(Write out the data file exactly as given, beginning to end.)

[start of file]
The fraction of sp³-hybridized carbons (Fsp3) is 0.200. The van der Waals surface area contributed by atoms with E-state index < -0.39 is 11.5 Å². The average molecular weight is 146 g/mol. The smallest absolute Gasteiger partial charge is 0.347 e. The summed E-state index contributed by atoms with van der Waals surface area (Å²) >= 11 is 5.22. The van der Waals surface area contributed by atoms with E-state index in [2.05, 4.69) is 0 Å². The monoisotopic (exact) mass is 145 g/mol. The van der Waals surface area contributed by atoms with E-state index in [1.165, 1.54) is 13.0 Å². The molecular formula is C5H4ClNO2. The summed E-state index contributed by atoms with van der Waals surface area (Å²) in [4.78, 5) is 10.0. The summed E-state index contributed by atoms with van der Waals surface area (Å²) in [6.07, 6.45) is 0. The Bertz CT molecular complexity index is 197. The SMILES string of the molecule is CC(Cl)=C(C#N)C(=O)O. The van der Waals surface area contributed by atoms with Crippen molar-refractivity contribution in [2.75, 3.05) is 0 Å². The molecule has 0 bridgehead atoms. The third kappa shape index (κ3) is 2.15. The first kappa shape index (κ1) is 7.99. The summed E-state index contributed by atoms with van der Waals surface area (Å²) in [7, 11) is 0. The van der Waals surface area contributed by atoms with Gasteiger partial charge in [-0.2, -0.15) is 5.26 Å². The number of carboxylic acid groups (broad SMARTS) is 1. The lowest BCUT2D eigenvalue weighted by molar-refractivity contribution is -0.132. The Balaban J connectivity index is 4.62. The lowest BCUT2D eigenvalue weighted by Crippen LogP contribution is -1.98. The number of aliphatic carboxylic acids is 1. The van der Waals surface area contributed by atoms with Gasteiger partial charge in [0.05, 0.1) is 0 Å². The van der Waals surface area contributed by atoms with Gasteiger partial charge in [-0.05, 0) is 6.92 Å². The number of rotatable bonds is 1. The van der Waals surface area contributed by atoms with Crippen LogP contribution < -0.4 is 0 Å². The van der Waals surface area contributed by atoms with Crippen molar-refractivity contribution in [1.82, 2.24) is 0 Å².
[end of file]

The fraction of sp³-hybridized carbons (Fsp3) is 0.200. The van der Waals surface area contributed by atoms with E-state index < -0.39 is 11.5 Å². The average molecular weight is 146 g/mol. The smallest absolute Gasteiger partial charge is 0.347 e. The summed E-state index contributed by atoms with van der Waals surface area (Å²) >= 11 is 5.22. The van der Waals surface area contributed by atoms with E-state index in [2.05, 4.69) is 0 Å². The monoisotopic (exact) mass is 145 g/mol. The van der Waals surface area contributed by atoms with E-state index in [1.165, 1.54) is 13.0 Å². The molecular formula is C5H4ClNO2. The summed E-state index contributed by atoms with van der Waals surface area (Å²) in [4.78, 5) is 10.0. The summed E-state index contributed by atoms with van der Waals surface area (Å²) in [6.07, 6.45) is 0. The Bertz CT molecular complexity index is 197. The SMILES string of the molecule is CC(Cl)=C(C#N)C(=O)O. The van der Waals surface area contributed by atoms with Crippen molar-refractivity contribution in [2.75, 3.05) is 0 Å². The molecule has 0 bridgehead atoms. The third kappa shape index (κ3) is 2.15. The first kappa shape index (κ1) is 7.99. The summed E-state index contributed by atoms with van der Waals surface area (Å²) in [7, 11) is 0. The van der Waals surface area contributed by atoms with Gasteiger partial charge in [-0.2, -0.15) is 5.26 Å². The number of carboxylic acid groups (broad SMARTS) is 1. The lowest BCUT2D eigenvalue weighted by molar-refractivity contribution is -0.132. The Balaban J connectivity index is 4.62. The lowest BCUT2D eigenvalue weighted by Crippen LogP contribution is -1.98. The number of aliphatic carboxylic acids is 1. The van der Waals surface area contributed by atoms with Gasteiger partial charge in [0.05, 0.1) is 0 Å². The van der Waals surface area contributed by atoms with Gasteiger partial charge in [-0.05, 0) is 6.92 Å². The number of rotatable bonds is 1. The van der Waals surface area contributed by atoms with Crippen LogP contribution < -0.4 is 0 Å². The van der Waals surface area contributed by atoms with Crippen molar-refractivity contribution in [1.82, 2.24) is 0 Å².